Module Information

Module Identifier
Module Title
Academic Year
Intended for use in future years

Course Delivery

Delivery Type Delivery length / details
Lecture (9 x 1 hour)
Seminars / Tutorials (6 x 2 hour)


Assessment Type Assessment length / details Proportion
Semester Assessment Seminar Performance  10%
Semester Assessment 2,500 word essay  40%
Semester Exam 2 Hours   (1 x 2 hour exam)  50%
Supplementary Exam Resit opportunities for this module will be available in the Supplementary examination period. F resit: The student will re-sit the module by examination only for a 'capped' pass mark (40). H resit: The student will submit missing coursework elements and/or re-sit by examination in the upplementary exam period in lieu of a missed/failed exam for full marks. Students re-sitting elements of failed coursework are required to select a different essay/assignment title and must not submit re-written versions of the original essay/assignment.  

Learning Outcomes

By the end of the module the student should be able to:

  • evaluate debates about the origins, dynamics and conclusion of the crisis.
  • adjudicate upon how close the world came to nuclear war in 1962.
  • understand the implications of recent scholarship for the interpretations of historians, political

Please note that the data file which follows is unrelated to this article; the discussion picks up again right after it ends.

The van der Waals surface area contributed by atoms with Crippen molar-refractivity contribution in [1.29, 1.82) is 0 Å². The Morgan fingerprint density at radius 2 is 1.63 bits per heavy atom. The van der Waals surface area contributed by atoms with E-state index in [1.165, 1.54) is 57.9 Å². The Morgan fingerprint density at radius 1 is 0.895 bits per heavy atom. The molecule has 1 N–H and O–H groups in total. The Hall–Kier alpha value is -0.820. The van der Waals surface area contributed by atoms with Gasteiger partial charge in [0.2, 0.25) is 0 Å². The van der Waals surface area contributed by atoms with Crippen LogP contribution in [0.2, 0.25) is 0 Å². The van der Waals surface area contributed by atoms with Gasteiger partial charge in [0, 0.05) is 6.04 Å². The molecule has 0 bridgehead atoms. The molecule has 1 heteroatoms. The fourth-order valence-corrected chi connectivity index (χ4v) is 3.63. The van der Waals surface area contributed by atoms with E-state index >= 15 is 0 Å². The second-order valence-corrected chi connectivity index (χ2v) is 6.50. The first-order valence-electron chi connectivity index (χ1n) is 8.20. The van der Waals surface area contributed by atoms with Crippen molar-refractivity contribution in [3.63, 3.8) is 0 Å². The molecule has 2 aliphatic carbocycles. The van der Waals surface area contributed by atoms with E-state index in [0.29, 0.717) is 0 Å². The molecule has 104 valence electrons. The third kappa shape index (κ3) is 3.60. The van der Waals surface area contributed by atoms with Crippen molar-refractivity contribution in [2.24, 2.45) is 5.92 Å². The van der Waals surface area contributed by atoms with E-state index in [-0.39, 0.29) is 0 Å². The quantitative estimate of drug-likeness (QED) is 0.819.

• scientists and students of crisis management.
  • analyse the possible lessons of the crisis for the conduct of international affairs.
10 ECTS Credits

Brief description

In October 1962 Cold War came close to nuclear war. Ever since scholars, political leaders and military officials have pondered and debated how close we were to Armageddon. The causes, courses and consequences of the crisis continue to generate debate and disagreement among academics and surviving participants on all sides.


The aim of the module is to explore the debates surrounding the Cuban Missile Crisis, and examine how historians, political scientists and students of crisis management analyse the events of 1962. A second aim is to show how the study of the crisis illuminates various aspects of scholarship. What, for example, can recent historiography tell us about the opportunities and challenges for historical method, especially now that the Cold War is over? Third, the possible lessons of the crisis for diplomacy and crisis management are studied not just in the Cold War context, but in the age of weapons of mass destruction which we still inhabit.


Lecture outline

- Origins of the Crisis
- Dynamics of the Crisis
- Resolution of the Crisis
- Historiography and Revisionism
- The role of nuclear weapons
- Soviet and Cuban perspectives
- The roles of Kennedy and Khrushchev
- Britain and the Missile Crisis
- Lessons of the Crisis
- Overview


This module is at CQFW Level 6